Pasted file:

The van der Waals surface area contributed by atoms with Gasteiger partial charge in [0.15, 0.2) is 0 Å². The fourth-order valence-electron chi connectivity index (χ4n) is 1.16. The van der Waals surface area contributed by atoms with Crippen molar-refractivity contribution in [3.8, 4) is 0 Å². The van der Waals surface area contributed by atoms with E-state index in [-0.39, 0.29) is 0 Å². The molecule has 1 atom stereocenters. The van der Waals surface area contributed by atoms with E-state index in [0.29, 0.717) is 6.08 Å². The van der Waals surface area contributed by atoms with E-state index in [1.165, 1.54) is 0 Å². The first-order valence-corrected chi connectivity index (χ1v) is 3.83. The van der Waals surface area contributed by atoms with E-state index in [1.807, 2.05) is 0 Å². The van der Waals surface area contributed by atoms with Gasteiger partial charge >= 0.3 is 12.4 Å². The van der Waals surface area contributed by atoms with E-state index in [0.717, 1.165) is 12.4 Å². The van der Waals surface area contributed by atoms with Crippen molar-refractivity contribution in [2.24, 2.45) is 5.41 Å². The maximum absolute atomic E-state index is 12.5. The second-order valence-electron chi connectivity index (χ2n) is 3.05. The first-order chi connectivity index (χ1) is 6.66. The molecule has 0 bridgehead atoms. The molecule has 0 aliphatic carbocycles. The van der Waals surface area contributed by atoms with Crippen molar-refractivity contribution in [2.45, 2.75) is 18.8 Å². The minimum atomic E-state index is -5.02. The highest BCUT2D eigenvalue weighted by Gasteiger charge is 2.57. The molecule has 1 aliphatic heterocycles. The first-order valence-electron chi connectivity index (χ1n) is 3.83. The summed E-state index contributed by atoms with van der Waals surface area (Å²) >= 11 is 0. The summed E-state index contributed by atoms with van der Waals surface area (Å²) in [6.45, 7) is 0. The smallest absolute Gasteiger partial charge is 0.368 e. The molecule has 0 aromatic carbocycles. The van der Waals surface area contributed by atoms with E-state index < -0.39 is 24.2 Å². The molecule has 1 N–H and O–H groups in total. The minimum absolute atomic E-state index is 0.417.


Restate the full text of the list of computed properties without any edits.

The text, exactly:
The van der Waals surface area contributed by atoms with Gasteiger partial charge in [0.15, 0.2) is 0 Å². The fourth-order valence-electron chi connectivity index (χ4n) is 1.16. The van der Waals surface area contributed by atoms with Crippen molar-refractivity contribution in [3.8, 4) is 0 Å². The van der Waals surface area contributed by atoms with E-state index in [-0.39, 0.29) is 0 Å². The molecule has 1 atom stereocenters. The van der Waals surface area contributed by atoms with E-state index in [0.29, 0.717) is 6.08 Å². The van der Waals surface area contributed by atoms with E-state index in [1.165, 1.54) is 0 Å². The first-order valence-corrected chi connectivity index (χ1v) is 3.83. The van der Waals surface area contributed by atoms with E-state index in [1.807, 2.05) is 0 Å². The van der Waals surface area contributed by atoms with Gasteiger partial charge >= 0.3 is 12.4 Å². The van der Waals surface area contributed by atoms with E-state index in [0.717, 1.165) is 12.4 Å². The van der Waals surface area contributed by atoms with Crippen molar-refractivity contribution in [2.24, 2.45) is 5.41 Å². The maximum absolute atomic E-state index is 12.5. The second-order valence-electron chi connectivity index (χ2n) is 3.05. The first-order chi connectivity index (χ1) is 6.66. The molecule has 0 bridgehead atoms. The molecule has 0 aliphatic carbocycles. The van der Waals surface area contributed by atoms with Crippen molar-refractivity contribution in [2.45, 2.75) is 18.8 Å². The minimum atomic E-state index is -5.02. The highest BCUT2D eigenvalue weighted by Gasteiger charge is 2.57. The molecule has 1 aliphatic heterocycles. The first-order valence-electron chi connectivity index (χ1n) is 3.83. The summed E-state index contributed by atoms with van der Waals surface area (Å²) >= 11 is 0. The summed E-state index contributed by atoms with van der Waals surface area (Å²) in [6.45, 7) is 0. The smallest absolute Gasteiger partial charge is 0.368 e. The molecule has 0 aromatic carbocycles. The van der Waals surface area contributed by atoms with E-state index < -0.39 is 24.2 Å². The molecule has 1 N–H and O–H groups in total. The minimum absolute atomic E-state index is 0.417.